Every school is different, I know, but I felt one important (maybe not written) objective for our leaders was to turn their small town bumpkins into walking, talking proper young ladies. In addition to the classes all day, we were sent downtown to a modeling class, where we were taught how to walk, how to talk, how to sit, how to get in and out of a car or seat, what utensils to use at the table, how to apply make-up and do our hair, among other things. It wasn’t a long class … but it’s effect was everlasting! Looking back, I see it heightened our confidence and self esteem and this was good.

Our class started out with 42, and we graduated 17 (which included two transfers from another school). The schedule was rigorous, and I remember going to a high school in my starched uniform (with hem 13 inches from the floor) as part of our hospital’s recruitment program and telling those young ladies they had to be in shape and healthy … because no one wanted to see an out-of-shape or sick nurse. After all, we were the caregivers and role models.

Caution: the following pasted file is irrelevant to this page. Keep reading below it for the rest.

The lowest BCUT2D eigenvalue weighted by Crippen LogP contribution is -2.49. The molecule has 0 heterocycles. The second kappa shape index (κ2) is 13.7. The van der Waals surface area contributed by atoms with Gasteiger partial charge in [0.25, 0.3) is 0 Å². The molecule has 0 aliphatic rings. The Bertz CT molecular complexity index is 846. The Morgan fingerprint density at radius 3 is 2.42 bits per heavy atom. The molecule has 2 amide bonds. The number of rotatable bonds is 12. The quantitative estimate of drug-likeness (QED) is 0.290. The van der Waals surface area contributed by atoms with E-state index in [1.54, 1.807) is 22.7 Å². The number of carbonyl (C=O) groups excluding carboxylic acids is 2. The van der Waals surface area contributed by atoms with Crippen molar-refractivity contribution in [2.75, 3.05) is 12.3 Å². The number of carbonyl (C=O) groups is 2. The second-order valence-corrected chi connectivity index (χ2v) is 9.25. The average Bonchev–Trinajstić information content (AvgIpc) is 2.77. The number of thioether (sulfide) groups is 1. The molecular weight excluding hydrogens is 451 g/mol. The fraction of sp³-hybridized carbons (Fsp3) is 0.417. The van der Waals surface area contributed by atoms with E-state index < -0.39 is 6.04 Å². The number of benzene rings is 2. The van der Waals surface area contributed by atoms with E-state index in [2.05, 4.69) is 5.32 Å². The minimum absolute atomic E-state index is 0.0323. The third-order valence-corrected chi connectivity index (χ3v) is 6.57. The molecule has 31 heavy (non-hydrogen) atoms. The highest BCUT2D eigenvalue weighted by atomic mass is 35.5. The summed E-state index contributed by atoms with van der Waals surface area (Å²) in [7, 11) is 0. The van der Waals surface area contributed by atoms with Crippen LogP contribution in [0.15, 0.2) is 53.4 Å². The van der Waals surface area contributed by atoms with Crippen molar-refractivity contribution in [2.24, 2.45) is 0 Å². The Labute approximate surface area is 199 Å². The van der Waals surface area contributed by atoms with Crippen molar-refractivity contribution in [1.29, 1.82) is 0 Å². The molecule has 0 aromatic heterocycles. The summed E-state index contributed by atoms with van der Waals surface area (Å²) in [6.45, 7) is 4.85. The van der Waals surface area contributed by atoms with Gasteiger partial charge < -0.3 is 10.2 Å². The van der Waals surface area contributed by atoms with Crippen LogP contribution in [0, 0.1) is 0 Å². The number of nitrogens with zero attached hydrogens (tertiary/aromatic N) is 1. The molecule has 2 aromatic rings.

Our training was a three-year diploma program … that was all year every year times three! The year I went into training, our hospital had decided the students would not be used as regular staffing during the junior and senior years, so even though, there was an Registered Nurse (RN) on the floor during those last months, we did run the floor and took the heat or praise for our work and leadership.

From the very beginning, we heard about “ethical conscience” which is a system of principles governing the conduct of a nurse. It deals with the relationship of a nurse to the patient, the patient’s family, associates and fellow nurses, and society at large. The “EC” was instilled in our souls, as we thought about the ramifications of errors not reported and of horror stories, when you made a mistake and did not hastily report and correct it.

Everyone makes mistakes because we are not perfect … and if you have ever worked with someone who acted or claimed to know it all … my advice? Run, they’re trouble! As nurses, new or antique, we must keep our minds open for learning from our patients, families, doctors and every other source available to us. Living means learning, until the day we give up this life!